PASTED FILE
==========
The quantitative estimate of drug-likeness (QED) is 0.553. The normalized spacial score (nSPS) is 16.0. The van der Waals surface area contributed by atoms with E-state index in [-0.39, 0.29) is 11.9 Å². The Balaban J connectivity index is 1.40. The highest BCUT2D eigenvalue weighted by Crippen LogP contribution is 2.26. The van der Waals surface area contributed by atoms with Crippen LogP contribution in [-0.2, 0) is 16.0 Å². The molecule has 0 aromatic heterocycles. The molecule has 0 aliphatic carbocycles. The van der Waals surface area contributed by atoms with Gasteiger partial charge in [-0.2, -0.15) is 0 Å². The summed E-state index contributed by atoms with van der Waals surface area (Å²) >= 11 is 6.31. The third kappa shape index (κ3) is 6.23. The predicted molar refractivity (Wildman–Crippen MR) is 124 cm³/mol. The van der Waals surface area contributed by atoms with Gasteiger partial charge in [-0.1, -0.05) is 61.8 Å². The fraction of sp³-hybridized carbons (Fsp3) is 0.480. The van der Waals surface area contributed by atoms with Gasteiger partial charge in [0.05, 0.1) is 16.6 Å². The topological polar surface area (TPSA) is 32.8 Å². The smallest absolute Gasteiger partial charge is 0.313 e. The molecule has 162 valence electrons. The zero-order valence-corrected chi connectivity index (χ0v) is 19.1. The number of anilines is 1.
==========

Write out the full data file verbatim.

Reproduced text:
The quantitative estimate of drug-likeness (QED) is 0.553. The normalized spacial score (nSPS) is 16.0. The van der Waals surface area contributed by atoms with E-state index in [-0.39, 0.29) is 11.9 Å². The Balaban J connectivity index is 1.40. The highest BCUT2D eigenvalue weighted by Crippen LogP contribution is 2.26. The van der Waals surface area contributed by atoms with Crippen LogP contribution in [-0.2, 0) is 16.0 Å². The molecule has 0 aromatic heterocycles. The molecule has 0 aliphatic carbocycles. The van der Waals surface area contributed by atoms with Gasteiger partial charge in [-0.2, -0.15) is 0 Å². The summed E-state index contributed by atoms with van der Waals surface area (Å²) >= 11 is 6.31. The third kappa shape index (κ3) is 6.23. The predicted molar refractivity (Wildman–Crippen MR) is 124 cm³/mol. The van der Waals surface area contributed by atoms with Gasteiger partial charge in [-0.1, -0.05) is 61.8 Å². The fraction of sp³-hybridized carbons (Fsp3) is 0.480. The van der Waals surface area contributed by atoms with Gasteiger partial charge in [0.05, 0.1) is 16.6 Å². The topological polar surface area (TPSA) is 32.8 Å². The smallest absolute Gasteiger partial charge is 0.313 e. The molecule has 162 valence electrons. The zero-order valence-corrected chi connectivity index (χ0v) is 19.1. The number of anilines is 1.